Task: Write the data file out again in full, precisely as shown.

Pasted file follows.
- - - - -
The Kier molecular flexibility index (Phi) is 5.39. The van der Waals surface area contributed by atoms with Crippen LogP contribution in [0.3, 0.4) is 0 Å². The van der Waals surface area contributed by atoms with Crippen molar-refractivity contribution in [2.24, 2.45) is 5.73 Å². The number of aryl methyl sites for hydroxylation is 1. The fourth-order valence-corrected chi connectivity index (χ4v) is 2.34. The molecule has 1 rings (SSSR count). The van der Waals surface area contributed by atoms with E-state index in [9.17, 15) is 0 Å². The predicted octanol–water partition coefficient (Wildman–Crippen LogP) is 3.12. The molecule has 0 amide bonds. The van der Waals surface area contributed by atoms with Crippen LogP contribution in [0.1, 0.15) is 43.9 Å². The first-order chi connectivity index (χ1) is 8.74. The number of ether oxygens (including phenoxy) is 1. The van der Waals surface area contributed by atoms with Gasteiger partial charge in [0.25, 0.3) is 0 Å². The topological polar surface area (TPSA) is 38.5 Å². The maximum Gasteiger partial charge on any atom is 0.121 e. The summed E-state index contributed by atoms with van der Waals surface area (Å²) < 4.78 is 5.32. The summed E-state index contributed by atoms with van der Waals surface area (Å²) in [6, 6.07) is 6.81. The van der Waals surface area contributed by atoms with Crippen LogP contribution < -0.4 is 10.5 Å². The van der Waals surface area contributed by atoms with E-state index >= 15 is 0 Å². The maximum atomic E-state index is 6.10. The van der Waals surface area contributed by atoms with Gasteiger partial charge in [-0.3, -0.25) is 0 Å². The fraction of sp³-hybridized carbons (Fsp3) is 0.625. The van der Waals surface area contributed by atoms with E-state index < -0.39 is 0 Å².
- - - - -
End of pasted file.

The Kier molecular flexibility index (Phi) is 5.39. The van der Waals surface area contributed by atoms with Crippen LogP contribution in [0.3, 0.4) is 0 Å². The van der Waals surface area contributed by atoms with Crippen molar-refractivity contribution in [2.24, 2.45) is 5.73 Å². The number of aryl methyl sites for hydroxylation is 1. The fourth-order valence-corrected chi connectivity index (χ4v) is 2.34. The molecule has 1 rings (SSSR count). The van der Waals surface area contributed by atoms with E-state index in [9.17, 15) is 0 Å². The predicted octanol–water partition coefficient (Wildman–Crippen LogP) is 3.12. The molecule has 0 amide bonds. The van der Waals surface area contributed by atoms with Crippen LogP contribution in [0.1, 0.15) is 43.9 Å². The first-order chi connectivity index (χ1) is 8.74. The number of ether oxygens (including phenoxy) is 1. The van der Waals surface area contributed by atoms with Gasteiger partial charge in [0.25, 0.3) is 0 Å². The topological polar surface area (TPSA) is 38.5 Å². The maximum Gasteiger partial charge on any atom is 0.121 e. The summed E-state index contributed by atoms with van der Waals surface area (Å²) < 4.78 is 5.32. The summed E-state index contributed by atoms with van der Waals surface area (Å²) in [6, 6.07) is 6.81. The van der Waals surface area contributed by atoms with Crippen LogP contribution < -0.4 is 10.5 Å². The van der Waals surface area contributed by atoms with E-state index >= 15 is 0 Å². The maximum atomic E-state index is 6.10. The van der Waals surface area contributed by atoms with Gasteiger partial charge in [-0.3, -0.25) is 0 Å². The fraction of sp³-hybridized carbons (Fsp3) is 0.625. The van der Waals surface area contributed by atoms with E-state index < -0.39 is 0 Å².